Search tips
Search criteria 


Logo of nihpaAbout Author manuscriptsSubmit a manuscriptHHS Public Access; Author Manuscript; Accepted for publication in peer reviewed journal;
J Exp Stroke Transl Med. Author manuscript; available in PMC 2010 September 21.
Published in final edited form as:
J Exp Stroke Transl Med. 2010 March; 3(1): 28–33.
PMCID: PMC2943401

A Reproducible and Simple Model of Permanent Cerebral Ischemia in CB-17 and SCID Mice


In order to evaluate novel stroke therapies, it is essential to utilize a highly reproducible model of focal cerebral ischemia. Though a range of rodent stroke models has been employed in the literature, there are persistent issues regarding reproducibility of the ischemic zone, as there is considerable inter-animal and inter-laboratory variation. We have developed a highly reproducible model of stroke that involves direct electrocoagulation of the MCA in SCID (CB-17/lcr-scid/scidJcl) and CB-17 (CB-17/lcr-+/+Jcl) mice. Using a modification of the Tamura method, our results demonstrate reproducible cortical infarction with high survival in the chronic period (up to 180 days) in SCID and CB-17, but not in C57BL/6, mice. We believe that our preclinical model represents a step forward for testing future therapeutic methods potentially applicable to patients with stroke.

Keywords: stroke model, permanent cerebral ischemia, reproducibility


A range of stroke models has been developed to simulate clinically relevant subtypes of stroke(Liu et al. 2009). Focal cerebral ischemia has been used to model ischemic stroke, and the Tamura(Tamura et al. 1981) and intraluminal filament models(Longa et al. 1989) have been employed most commonly. A key issue in the evaluation of data obtained in these models concerns reproducibility of the stroke-affected region and the survival rate of animals during the chronic period. Various modifications of the latter methods have been employed to address these issues(Chen et al. 1986; Hirakawa et al. 1994; Kuge et al. 1995).

Because murine models are preferable for screening new therapies, though vascular structures in mice can demonstrate inter-strain variability, we have assessed the reproducibility of the stroke-affected area in different strains by simple direct ligation of the MCA. We have found that ligation of the distal portion of the MCA in SCID or CB-17 mice induces reproducible and selective cortical infarction. In previous reports, we have outlined our stroke model in SCID(Nakagomi et al. 2009; Taguchi et al. 2004) and CB-17(Taguchi et al. 2007) mice. In this manuscript, we provide the detailed methods, allowing for easy replication of our work, and discuss the advantages and limitations of our model.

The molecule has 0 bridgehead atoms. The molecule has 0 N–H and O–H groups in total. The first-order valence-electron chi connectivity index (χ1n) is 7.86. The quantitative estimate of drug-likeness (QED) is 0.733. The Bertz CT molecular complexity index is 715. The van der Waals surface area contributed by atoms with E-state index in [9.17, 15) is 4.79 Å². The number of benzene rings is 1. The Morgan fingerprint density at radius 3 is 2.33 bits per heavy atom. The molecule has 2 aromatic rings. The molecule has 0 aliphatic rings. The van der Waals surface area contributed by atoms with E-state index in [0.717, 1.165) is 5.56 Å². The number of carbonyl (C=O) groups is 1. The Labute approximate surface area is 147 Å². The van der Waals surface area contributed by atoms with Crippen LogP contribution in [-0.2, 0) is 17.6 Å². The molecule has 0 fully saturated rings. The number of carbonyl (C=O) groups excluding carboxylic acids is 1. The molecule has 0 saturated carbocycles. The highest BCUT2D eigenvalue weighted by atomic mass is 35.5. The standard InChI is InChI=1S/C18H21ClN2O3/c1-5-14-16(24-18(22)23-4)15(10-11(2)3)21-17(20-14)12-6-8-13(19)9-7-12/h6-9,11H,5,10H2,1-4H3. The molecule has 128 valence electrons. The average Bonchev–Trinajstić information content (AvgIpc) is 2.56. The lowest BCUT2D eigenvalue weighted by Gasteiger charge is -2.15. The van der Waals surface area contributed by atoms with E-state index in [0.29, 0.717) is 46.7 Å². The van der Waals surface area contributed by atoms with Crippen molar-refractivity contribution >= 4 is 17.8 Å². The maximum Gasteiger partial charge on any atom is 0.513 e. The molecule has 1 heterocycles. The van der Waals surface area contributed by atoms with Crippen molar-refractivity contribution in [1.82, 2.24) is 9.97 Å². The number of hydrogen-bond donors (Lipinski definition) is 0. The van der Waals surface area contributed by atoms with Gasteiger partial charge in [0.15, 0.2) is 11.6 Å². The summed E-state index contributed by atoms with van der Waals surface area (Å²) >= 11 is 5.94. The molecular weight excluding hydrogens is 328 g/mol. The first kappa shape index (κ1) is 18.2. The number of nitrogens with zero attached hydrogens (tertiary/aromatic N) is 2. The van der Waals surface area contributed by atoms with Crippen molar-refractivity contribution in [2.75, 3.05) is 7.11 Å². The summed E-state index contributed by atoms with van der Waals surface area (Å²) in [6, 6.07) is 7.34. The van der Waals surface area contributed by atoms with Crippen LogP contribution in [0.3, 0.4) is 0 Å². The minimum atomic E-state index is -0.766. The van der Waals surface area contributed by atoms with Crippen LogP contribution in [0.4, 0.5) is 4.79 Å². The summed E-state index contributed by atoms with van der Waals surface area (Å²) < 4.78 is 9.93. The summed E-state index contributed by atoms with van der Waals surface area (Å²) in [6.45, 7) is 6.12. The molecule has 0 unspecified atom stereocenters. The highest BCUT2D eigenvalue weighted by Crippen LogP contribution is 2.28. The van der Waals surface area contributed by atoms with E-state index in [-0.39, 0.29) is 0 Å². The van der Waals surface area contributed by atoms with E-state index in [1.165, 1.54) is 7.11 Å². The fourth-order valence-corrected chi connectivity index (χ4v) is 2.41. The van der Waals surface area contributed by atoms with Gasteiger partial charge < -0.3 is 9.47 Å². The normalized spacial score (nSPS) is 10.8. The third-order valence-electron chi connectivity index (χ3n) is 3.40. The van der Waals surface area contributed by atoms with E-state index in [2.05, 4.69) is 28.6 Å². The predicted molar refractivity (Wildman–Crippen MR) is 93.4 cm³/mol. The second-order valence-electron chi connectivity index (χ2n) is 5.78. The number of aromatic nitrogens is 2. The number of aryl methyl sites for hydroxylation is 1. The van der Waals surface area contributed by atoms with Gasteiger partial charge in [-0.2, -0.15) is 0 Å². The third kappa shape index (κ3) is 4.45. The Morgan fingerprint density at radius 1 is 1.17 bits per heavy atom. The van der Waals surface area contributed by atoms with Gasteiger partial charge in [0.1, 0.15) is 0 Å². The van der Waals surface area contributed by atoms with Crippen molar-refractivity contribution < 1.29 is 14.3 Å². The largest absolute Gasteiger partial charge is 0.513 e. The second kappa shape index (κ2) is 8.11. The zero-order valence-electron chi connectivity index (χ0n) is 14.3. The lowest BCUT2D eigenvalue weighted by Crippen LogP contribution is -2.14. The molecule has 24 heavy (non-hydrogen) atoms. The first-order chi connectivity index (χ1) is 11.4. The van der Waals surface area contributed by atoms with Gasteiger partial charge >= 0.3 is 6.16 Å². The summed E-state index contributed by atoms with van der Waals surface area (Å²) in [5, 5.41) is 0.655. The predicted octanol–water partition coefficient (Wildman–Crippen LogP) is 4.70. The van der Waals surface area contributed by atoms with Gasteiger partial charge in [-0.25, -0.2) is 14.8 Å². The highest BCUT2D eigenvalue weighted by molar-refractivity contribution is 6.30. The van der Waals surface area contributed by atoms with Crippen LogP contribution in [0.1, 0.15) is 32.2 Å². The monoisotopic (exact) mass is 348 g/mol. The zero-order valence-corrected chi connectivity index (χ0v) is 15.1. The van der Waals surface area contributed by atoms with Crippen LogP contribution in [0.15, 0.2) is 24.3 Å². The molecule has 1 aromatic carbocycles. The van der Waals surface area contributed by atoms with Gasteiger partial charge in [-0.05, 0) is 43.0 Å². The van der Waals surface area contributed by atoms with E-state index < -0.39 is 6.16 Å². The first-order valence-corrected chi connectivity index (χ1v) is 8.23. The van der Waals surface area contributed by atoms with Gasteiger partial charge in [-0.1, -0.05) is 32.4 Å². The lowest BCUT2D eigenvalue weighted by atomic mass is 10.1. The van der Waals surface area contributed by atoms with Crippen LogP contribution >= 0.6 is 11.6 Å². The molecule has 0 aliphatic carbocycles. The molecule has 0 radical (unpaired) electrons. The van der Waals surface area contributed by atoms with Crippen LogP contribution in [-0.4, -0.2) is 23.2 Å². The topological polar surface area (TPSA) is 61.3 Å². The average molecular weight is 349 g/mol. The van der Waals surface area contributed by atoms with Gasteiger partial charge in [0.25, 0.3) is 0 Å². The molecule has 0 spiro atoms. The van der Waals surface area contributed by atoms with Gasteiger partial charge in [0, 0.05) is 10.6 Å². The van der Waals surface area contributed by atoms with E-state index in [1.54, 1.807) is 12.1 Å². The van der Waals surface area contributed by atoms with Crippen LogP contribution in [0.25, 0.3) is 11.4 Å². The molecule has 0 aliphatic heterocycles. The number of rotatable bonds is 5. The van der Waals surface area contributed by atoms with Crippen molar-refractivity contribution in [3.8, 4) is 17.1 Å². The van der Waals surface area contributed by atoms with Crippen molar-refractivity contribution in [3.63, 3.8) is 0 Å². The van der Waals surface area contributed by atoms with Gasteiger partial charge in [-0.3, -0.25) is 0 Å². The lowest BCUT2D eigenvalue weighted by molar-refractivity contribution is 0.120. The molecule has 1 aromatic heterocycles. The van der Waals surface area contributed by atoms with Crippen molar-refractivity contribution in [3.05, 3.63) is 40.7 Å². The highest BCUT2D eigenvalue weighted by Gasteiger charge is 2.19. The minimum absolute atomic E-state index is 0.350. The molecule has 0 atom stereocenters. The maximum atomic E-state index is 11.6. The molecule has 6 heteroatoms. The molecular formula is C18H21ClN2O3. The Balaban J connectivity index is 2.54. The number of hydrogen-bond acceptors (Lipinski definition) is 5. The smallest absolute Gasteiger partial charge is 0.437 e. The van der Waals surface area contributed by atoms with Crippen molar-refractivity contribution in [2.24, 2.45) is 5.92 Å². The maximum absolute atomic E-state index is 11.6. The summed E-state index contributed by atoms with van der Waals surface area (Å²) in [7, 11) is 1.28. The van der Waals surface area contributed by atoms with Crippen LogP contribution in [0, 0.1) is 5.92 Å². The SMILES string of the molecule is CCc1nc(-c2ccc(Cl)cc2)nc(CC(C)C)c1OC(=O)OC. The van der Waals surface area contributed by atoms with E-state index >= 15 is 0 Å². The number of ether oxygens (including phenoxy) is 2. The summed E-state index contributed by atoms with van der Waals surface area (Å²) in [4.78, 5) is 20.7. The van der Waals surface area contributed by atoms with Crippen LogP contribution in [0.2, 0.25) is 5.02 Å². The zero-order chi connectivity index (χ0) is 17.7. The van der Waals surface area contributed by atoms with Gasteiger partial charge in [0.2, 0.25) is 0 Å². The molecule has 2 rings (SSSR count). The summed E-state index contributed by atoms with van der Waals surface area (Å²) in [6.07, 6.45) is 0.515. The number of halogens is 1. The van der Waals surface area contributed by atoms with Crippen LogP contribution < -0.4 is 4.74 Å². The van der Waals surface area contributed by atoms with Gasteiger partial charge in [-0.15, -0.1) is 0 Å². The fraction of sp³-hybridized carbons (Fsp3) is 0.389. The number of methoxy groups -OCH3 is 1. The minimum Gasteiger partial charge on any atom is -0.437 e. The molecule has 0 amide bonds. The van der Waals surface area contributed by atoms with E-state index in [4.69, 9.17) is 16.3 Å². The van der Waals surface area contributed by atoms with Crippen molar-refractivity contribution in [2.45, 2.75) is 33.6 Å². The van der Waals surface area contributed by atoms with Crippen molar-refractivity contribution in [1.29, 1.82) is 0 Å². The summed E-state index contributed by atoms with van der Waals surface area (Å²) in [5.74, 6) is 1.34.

Materials and Methods

All procedures were performed under auspices of an approved protocol from the National Cardiovascular Center Animal Care and Use Committee.

Induction of Permanent Focal Cerebral Ischemia

Male SCID (CB-17/lcr-scid/scidJcl), CB-17 (CB-17/lcr-+/+Jcl) and C57BL/6 (C57BL/6NJcl) mice were purchased from Clea Japan (Tokyo, Japan). Animals were allowed access to food and tap water ad libitum. Powdered chow and sterilized water were also provided during the first 7 days after induction of stroke.

Cerebral infarction was studied in 8 week-old mice according to a modification of the Tamura method. General anesthesia was induced and maintained by inhalation of 3% and 1.5% halothane (7025 Rodent Ventilator, Ugo Basile, Italy), respectively. Mice were oriented as indicated, and a skin incision was made between left eyeball and left ear hole (Figure 1A). The left salivary gland and veins were carefully removed to visualize the zygoma. The left zygoma was dissected under an operating microscope (KOM300S, Konan Medical, Nishinomiya, Japan), and the jaw joint was detached to allow visualization of the MCA through the cranial bone. A hole (diameter, 1.5 mm) was made in the bone using a dental drill (C710, Senko Medical Instrument Manufacturing, Tokyo, Japan). Subsequently, the dura matter was carefully removed with caution not to damage the surface of the brain. Then, the MCA was isolated (Figure 1B, lower magnification; C, higher magnification), electrocauterized (Figure 1D) and disconnected distal to crossing the olfactory tract (distal M1 portion, Figure 1E). It is notable that very mild and gradual coagulation is required in order for electrocoagulation to avoid bleeding from the MCA. We used an electrocoagulator designed for ophthalmologic surgery (MERA MS-50, Senko Medical Instrument, Tokyo, Japan) and the bipolar forceps (MERA NF-14) at an output level of 1.0 Watt. Sequential, very brief coagulation with the top of the bipolar forceps is recommended, starting from the distal portion of MCA to the proximal portion. Repetition of this procedure, usually 2 to 4 times, stopped blood flow in the vessel. After that, the MCA was coagulated from the distal to the proximal portion. This method resulted in a very low risk of bleeding from the MCA.